AUTOGRAPHIC PRESS. An invention of great utility. Bankers' Circulars may be printed from it with the greatest facility. It will become very useful at the chief offices of banks, in suspending the necessity for copying any number of circulars which it may be necessary to send to the branches from time to time. It has received the patronage of H.R.H. Prince Albert, to whom it has been submitted by the Patentees, Messrs. WATERLOW and SONS, London Wall.
SAUNDERS'S DUBLIN NEWS LETTER.
During the course of the week we have had exhibited to us a novel but highly useful machine, called the Autographic Press, invented and patented by WATERLOW and SONS, of London. The object of the inventors is to enable merchants, bankers, clerks, &c., to take an ad infinitum number of copies of their circulars, letters, documents, &c. It entirely supersedes the old mode of copying by the ordinary press, and far outstrips the manifold system. In fact, it is a complete lithographic press, put up in a neat portable box, and can be purchased at a moderate price. To the commercial community it must prove a great desideratum.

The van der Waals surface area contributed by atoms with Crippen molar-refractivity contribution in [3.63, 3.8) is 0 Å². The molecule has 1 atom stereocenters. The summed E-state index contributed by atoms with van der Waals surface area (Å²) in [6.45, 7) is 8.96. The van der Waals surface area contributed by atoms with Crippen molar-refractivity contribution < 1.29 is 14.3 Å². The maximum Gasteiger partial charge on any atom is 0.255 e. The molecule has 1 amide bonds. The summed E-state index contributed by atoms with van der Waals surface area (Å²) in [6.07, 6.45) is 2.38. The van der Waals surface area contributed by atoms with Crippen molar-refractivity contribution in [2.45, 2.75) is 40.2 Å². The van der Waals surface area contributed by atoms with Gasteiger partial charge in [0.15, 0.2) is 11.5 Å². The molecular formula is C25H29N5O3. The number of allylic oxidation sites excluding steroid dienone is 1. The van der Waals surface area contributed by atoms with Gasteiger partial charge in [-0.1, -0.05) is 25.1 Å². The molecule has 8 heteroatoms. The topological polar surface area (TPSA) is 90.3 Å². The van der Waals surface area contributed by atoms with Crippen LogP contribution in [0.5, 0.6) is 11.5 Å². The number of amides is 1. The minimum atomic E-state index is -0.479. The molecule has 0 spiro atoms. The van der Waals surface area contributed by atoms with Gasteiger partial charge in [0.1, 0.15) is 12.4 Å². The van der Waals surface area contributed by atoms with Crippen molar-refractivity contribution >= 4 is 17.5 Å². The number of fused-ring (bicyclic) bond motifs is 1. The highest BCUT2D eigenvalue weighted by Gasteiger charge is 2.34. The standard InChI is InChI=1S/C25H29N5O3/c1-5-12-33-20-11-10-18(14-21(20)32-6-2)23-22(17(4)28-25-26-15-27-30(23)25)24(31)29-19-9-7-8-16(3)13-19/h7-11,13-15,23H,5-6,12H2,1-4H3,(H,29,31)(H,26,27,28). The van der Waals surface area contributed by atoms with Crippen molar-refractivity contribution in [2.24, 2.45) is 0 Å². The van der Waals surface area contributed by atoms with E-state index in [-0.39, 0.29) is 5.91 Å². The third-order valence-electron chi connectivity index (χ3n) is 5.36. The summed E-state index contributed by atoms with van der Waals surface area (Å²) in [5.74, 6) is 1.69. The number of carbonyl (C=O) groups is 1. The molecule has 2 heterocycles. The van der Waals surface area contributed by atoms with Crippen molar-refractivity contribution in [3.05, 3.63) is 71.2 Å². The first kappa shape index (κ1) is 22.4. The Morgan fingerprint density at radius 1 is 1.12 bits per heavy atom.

We see that a very useful invention has been patented by Messrs. WATERLOW and SONS, of London, which with be productive of great convenience to banking establishments, and other concerns requiring to send out circulars with despatch. It is called the Autographic Press, and a letter written on prepared paper, with which it is furnished, can be transferred, by a short process, to a metallic plate, from which any number of copies may afterwards be taken on common paper, and by ordinary pressure. In the Colonies, and other places where facilities for such operations are now scarce, and in all cases where the documents to be copied are of a confidential nature, this invention is represented as being likely to prove particularly valuable.
GENERAL ORDERS TO STATION CLERKS. Messrs. WATERLOW and SONS, London Wall, have recently patented an invention which is likely to prove of great utility to all public Companies. A press and material are put together in a neat box, in such a way that any person may, with the greatest facility, reproduce from MS. any number of copies that may be required. It is called the Autographic Press is very neat, and perfectly portable. Railway Companies would find it exceedingly convenient in issuing orders to their Stations; and it would in point of expense very soon repay its moderate cost.